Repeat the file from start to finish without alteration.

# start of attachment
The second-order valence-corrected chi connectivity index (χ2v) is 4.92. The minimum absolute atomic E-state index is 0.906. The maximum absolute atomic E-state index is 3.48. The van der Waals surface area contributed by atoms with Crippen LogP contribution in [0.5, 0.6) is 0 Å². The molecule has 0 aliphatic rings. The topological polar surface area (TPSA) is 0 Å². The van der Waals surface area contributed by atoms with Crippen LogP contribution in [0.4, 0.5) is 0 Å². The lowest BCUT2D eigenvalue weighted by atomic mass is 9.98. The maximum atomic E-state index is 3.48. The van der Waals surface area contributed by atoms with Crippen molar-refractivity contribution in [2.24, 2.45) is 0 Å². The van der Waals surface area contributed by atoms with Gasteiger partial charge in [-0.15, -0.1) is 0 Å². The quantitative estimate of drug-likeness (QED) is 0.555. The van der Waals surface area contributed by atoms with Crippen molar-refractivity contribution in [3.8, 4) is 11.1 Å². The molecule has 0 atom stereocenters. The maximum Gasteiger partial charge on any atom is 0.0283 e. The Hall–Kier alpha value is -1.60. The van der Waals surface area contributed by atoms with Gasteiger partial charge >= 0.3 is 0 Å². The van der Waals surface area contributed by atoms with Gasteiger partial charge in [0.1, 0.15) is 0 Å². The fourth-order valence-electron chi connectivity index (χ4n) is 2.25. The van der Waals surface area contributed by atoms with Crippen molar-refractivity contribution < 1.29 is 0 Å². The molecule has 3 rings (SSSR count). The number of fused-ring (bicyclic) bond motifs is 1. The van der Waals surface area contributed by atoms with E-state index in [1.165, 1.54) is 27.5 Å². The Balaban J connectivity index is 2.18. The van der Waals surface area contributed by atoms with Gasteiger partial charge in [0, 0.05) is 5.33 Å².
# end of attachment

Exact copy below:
The second-order valence-corrected chi connectivity index (χ2v) is 4.92. The minimum absolute atomic E-state index is 0.906. The maximum absolute atomic E-state index is 3.48. The van der Waals surface area contributed by atoms with Crippen LogP contribution in [0.5, 0.6) is 0 Å². The molecule has 0 aliphatic rings. The topological polar surface area (TPSA) is 0 Å². The van der Waals surface area contributed by atoms with Crippen LogP contribution in [0.4, 0.5) is 0 Å². The lowest BCUT2D eigenvalue weighted by atomic mass is 9.98. The maximum atomic E-state index is 3.48. The van der Waals surface area contributed by atoms with Crippen molar-refractivity contribution in [2.24, 2.45) is 0 Å². The van der Waals surface area contributed by atoms with Gasteiger partial charge in [-0.15, -0.1) is 0 Å². The quantitative estimate of drug-likeness (QED) is 0.555. The van der Waals surface area contributed by atoms with Crippen molar-refractivity contribution in [3.8, 4) is 11.1 Å². The molecule has 0 atom stereocenters. The maximum Gasteiger partial charge on any atom is 0.0283 e. The Hall–Kier alpha value is -1.60. The van der Waals surface area contributed by atoms with Gasteiger partial charge >= 0.3 is 0 Å². The van der Waals surface area contributed by atoms with Gasteiger partial charge in [0.1, 0.15) is 0 Å². The fourth-order valence-electron chi connectivity index (χ4n) is 2.25. The van der Waals surface area contributed by atoms with Crippen molar-refractivity contribution < 1.29 is 0 Å². The molecule has 3 rings (SSSR count). The number of fused-ring (bicyclic) bond motifs is 1. The van der Waals surface area contributed by atoms with E-state index in [1.165, 1.54) is 27.5 Å². The Balaban J connectivity index is 2.18. The van der Waals surface area contributed by atoms with Gasteiger partial charge in [0, 0.05) is 5.33 Å².